Date: Tue, 10 Sep 1996 13:11:26 EDT

From: Michael Montgomery N270053[AT SYMBOL GOES HERE]VM.SC.EDU

Subject: No subject given

Others have attested the dating of _funeralize_ back into the 19th century.

It was used then and until recently in country and mountain churches who

were traditionally served by circuit-riding pastors who often could not

reach a community to hold a funeral service until the weather had broken

in the spring (or at least some while after the burial itself, which took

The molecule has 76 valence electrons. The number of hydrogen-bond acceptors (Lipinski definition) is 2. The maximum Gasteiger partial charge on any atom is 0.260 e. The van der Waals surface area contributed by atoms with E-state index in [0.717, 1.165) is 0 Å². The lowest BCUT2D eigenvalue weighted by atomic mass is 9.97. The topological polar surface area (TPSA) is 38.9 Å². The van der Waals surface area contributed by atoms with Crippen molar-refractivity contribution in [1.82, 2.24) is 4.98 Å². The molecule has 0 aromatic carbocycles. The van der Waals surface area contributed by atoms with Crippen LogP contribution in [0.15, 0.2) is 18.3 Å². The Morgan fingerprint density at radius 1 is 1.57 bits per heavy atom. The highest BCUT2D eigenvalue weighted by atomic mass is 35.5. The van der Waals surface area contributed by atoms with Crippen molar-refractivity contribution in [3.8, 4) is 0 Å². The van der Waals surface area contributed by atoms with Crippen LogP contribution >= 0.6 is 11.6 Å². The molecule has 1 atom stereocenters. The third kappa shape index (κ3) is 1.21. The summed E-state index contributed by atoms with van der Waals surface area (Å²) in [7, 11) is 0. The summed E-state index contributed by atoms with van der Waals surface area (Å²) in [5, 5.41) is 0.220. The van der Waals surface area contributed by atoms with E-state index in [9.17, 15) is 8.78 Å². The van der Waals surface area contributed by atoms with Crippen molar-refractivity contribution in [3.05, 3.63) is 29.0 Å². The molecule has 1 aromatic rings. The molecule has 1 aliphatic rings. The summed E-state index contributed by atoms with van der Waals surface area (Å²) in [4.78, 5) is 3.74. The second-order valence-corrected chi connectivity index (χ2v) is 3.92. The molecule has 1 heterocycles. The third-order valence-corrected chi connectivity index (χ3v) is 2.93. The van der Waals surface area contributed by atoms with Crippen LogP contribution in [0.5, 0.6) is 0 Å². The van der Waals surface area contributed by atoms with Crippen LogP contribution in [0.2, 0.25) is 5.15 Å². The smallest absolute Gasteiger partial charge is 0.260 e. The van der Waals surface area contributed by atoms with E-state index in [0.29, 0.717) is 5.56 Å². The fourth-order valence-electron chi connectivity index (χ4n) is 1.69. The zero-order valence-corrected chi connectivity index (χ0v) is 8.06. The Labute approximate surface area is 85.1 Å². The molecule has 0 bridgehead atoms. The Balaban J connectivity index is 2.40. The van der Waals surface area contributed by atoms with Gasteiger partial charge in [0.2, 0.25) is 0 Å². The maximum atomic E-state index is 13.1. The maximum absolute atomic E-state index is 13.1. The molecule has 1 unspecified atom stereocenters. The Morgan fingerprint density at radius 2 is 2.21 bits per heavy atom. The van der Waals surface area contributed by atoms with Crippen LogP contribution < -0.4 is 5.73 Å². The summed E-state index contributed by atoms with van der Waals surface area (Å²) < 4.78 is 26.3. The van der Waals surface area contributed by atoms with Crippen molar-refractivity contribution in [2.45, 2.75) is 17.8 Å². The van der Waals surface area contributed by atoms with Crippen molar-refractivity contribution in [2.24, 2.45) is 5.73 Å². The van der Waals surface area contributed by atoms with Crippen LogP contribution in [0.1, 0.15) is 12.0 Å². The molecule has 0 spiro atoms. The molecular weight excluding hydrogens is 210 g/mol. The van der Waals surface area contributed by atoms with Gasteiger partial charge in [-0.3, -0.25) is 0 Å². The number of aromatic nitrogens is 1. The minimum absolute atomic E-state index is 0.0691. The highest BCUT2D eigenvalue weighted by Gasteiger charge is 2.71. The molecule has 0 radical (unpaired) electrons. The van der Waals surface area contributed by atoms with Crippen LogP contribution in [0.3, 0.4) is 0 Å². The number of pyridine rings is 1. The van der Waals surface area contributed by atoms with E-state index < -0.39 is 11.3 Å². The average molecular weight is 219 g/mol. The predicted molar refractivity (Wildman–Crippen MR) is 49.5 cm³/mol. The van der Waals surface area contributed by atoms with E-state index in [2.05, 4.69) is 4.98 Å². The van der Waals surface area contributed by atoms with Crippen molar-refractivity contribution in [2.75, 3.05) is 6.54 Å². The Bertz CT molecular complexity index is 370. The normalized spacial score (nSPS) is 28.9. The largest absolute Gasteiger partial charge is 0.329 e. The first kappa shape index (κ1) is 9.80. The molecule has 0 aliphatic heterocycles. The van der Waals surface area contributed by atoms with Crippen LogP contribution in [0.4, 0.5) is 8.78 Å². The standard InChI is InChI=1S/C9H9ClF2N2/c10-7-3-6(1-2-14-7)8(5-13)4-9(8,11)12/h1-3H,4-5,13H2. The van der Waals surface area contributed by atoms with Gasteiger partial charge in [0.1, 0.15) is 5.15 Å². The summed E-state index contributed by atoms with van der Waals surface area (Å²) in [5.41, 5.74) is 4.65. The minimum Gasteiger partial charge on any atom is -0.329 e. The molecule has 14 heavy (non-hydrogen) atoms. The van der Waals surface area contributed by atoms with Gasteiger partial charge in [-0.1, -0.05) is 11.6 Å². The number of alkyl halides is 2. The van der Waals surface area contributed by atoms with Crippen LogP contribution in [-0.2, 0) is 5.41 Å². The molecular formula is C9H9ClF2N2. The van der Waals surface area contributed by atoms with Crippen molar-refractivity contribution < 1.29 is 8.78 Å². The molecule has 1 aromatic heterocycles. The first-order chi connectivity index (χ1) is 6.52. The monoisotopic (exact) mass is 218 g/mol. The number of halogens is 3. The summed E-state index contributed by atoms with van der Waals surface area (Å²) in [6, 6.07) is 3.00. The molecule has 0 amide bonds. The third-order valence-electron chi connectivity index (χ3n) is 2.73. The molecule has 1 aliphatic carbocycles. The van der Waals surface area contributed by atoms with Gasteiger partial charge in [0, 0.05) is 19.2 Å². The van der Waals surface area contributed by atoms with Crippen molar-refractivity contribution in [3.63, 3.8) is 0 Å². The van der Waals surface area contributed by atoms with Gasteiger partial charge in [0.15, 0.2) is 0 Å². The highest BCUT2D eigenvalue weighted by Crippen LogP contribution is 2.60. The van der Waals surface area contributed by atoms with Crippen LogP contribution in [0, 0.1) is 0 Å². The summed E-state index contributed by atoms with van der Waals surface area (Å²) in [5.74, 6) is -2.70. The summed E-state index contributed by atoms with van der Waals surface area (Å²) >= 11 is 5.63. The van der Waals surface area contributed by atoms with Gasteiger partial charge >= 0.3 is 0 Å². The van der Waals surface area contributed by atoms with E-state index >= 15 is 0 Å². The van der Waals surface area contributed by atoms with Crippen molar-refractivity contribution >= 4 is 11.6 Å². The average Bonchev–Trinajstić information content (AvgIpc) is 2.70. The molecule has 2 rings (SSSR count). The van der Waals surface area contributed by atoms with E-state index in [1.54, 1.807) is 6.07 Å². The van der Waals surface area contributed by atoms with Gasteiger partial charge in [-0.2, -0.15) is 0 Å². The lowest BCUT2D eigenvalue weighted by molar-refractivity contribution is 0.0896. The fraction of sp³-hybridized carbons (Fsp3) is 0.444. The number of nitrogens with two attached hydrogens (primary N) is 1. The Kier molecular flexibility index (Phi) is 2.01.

place the day after passing). The term in Southern Appalachian has tradi-

tionally meant "to preach a funeral service (for the benefit of both the

deceased and the living)", and since the service may have taken place

weeks after the death, several people were sometimes _funearlized_ at the

same time.

A very useful word in traditional speech/culture, because burial is not

entailed and it's far more direct and compact than "preach a funeral

sermon for."

Michael Montgomery